What to Do When Mom Needs Help

The below post is by By Michelle Seitzer of Seniors for Living. It was posted to their blog on May 12, 2010. We found it very helpful in understanding how to approach communicating with your parents when you see changes in their behavior or environment. A medical alert system is often one of the best solutions to provide safety and security for Mom, while giving everyone else in the family some peace of mind. Whether Mom needs a neighbor to come over and help her up, or paramedics to provide life-saving medical care, we can help. 


By now, most of the Mother’s Day flowers, cards and chocolates have been delivered. However, concerns may be lingering in the minds of those who just paid Mom a visit. And just as the primary responsibility for buying gifts & cards often falls on the females in the family, so do the responsibilities of caregiving. Typically, it is the daughters or daughters-in-law who notice those subtle changes in Mom’s health and well-being. “It’s not often that sons/husbands comment on the fact that Mom’s house was looking a little dusty and disheveled, but a daughter will likely pick up on that. In fact, there’s a whole book written on this very subject: Laurel Kennedy’s The Daughter Trap. 

Check out a review of the book at TransitionAgingParents.com. Whether Mom lives alone or with her spouse, changes in appearance, dress, ambulation (ability to walk/move about), mental/emotional state, memory, or eating habits, whether slight or significant, are cause for concern, but they are not always cause for immediate action (i.e. If Mom’s house is dusty, then we must move her into a long-term care facility). Don’t just start dropping pamphlets and flyers for the local retirement communities and home care agencies in her mailbox, either.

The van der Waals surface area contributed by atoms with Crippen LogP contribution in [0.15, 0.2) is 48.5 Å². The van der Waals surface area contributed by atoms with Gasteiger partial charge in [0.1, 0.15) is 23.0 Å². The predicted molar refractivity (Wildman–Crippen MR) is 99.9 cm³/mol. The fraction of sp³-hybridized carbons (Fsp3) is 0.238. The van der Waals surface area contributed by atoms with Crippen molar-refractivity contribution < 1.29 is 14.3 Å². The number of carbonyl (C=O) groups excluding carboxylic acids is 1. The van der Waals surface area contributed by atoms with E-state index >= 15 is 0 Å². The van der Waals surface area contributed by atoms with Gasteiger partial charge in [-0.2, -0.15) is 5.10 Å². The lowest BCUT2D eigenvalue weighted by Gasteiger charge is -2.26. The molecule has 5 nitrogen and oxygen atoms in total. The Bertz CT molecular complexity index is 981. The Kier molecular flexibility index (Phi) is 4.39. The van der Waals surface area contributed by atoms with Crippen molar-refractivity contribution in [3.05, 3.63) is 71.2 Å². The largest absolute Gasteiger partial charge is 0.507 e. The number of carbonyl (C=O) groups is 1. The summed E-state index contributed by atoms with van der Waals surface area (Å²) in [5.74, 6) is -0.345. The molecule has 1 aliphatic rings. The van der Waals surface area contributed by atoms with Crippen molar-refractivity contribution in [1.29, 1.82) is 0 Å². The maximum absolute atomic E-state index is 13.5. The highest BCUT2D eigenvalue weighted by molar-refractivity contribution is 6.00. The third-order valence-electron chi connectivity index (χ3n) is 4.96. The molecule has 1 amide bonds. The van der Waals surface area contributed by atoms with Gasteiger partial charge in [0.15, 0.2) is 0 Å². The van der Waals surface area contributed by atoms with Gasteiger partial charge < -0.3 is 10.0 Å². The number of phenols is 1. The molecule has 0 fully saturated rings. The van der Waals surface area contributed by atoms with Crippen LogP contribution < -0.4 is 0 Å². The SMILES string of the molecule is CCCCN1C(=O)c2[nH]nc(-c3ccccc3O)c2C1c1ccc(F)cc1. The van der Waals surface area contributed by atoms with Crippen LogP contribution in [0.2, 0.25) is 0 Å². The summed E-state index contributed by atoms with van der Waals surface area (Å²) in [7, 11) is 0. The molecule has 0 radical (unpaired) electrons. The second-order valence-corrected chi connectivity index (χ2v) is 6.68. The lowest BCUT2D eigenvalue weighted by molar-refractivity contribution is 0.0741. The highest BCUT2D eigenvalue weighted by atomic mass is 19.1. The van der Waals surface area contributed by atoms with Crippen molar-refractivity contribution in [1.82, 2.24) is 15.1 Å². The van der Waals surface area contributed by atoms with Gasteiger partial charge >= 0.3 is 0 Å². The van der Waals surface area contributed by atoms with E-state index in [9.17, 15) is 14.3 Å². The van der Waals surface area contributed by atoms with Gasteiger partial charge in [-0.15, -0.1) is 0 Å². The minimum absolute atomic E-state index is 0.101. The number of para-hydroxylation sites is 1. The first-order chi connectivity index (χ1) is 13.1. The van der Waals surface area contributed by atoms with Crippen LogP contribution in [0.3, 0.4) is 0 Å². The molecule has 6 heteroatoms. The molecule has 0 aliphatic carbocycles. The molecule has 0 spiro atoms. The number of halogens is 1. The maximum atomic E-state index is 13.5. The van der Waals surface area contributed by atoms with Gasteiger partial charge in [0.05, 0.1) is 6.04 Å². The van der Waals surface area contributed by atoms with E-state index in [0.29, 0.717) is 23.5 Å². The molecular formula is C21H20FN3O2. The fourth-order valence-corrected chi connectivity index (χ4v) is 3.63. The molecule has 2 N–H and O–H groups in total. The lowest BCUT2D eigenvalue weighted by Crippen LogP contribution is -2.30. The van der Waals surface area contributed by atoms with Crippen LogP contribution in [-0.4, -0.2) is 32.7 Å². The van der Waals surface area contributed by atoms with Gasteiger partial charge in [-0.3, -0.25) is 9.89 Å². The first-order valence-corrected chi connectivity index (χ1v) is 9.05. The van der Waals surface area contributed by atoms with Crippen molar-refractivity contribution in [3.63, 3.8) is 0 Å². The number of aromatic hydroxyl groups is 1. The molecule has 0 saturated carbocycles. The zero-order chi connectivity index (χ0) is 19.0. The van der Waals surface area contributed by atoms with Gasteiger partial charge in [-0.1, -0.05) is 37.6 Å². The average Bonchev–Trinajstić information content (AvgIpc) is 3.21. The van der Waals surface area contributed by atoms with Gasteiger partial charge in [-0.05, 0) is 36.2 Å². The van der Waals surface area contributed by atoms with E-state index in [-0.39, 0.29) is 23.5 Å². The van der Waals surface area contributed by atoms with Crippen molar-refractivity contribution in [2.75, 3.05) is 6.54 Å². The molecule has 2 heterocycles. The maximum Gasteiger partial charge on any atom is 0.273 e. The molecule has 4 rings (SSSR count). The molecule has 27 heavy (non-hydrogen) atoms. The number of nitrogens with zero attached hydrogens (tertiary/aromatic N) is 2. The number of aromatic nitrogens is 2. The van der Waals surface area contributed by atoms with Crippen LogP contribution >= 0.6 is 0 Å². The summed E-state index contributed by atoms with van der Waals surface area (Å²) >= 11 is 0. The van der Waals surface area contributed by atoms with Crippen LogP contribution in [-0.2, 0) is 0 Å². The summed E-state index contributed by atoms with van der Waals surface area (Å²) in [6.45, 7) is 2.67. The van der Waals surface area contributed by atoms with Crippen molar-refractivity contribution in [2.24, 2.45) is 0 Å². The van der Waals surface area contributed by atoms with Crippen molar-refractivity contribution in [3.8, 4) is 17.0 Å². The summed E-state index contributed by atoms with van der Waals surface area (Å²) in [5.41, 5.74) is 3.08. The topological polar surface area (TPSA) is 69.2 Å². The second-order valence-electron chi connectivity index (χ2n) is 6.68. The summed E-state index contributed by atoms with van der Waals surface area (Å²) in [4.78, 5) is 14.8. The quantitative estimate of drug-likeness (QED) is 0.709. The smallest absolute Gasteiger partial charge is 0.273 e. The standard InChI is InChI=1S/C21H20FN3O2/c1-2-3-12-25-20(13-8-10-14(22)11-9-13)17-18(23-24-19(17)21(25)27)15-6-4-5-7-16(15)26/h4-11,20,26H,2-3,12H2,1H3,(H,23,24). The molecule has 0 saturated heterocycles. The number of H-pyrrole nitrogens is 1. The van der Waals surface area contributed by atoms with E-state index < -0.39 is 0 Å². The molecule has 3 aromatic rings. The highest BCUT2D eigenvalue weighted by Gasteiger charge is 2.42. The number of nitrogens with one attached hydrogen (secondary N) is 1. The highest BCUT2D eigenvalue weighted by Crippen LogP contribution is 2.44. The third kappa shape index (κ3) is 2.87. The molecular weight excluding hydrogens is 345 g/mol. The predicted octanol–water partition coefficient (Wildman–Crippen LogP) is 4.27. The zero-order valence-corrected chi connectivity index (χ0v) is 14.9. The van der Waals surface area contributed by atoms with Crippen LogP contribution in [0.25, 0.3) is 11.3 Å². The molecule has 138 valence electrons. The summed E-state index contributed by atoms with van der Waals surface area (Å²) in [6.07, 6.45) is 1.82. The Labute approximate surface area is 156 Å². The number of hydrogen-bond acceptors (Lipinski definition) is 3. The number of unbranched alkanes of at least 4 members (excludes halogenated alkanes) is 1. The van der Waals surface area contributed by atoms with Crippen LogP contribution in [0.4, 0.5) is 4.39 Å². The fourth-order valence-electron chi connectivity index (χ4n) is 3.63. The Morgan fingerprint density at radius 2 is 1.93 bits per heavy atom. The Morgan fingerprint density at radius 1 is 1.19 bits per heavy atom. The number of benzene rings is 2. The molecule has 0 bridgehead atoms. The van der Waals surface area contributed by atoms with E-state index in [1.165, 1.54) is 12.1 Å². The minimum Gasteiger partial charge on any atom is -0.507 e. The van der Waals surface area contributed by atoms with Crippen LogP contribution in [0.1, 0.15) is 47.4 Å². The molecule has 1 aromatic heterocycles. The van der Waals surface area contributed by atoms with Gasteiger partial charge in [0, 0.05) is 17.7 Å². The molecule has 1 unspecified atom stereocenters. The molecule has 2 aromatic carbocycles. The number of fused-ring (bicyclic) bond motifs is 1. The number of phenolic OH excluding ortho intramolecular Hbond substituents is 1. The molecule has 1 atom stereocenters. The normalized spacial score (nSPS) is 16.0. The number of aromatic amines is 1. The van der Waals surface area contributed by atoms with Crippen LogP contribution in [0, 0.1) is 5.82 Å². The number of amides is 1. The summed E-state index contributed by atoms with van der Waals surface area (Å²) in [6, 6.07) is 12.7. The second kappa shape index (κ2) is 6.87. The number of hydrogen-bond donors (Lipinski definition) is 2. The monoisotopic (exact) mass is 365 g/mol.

The most important first step, in my opinion, is to talk to your Mom about the changes you see. Ask her how she’s doing, if she’s feeling overwhelmed, or tired, or sick maybe even lonely. There could be a simple explanation – maybe she just didn’t feel like dusting or cleaning after a long week of doctor’s appointments and social engagements. Maybe she hates mowing the lawn, and hiring the teenage boy next door to do the job is all it takes. If the changes are more drastic, schedule an appointment with the family physician to rule out all physical culprits before pursuing specialized psychological/psychiatric services.

Personality changes, mood swings and confusion often accompany UTIs; many have misdiagnosed a simple UTI as Alzheimer’s or dementia because the symptoms are so frighteningly similar (seehttp://www.parentgiving.com/elder-care/understanding-urinary-tract-infections-elderly/ for more information). If Mom’s neighbors know her well, talk with them too (or check in with her pastor or hair dresser). Ask them if they’ve noticed any changes, or if she’s expressed some of her own concerns to them. Many older adults don’t want to burden their children with news of their failing health or a need for more assistance.

The impending loss of independence is devastating, and sometimes it’s harder to share those deep fears and feelings with your loved ones. If you call or visit Mom at the same time every week, perhaps try calling or visiting her at different times. Maybe pay an extra visit or make an extra call if you’re especially concerned, or have a neighbor check in with her now and then. Be proactive, be aware, and be concerned, but don’t jump the gun on major decisions (like moving to a senior care facility or hiring in-home help) until you’ve talked to the person in question. Remember, she’s still your Mom. ~Michelle Seitzer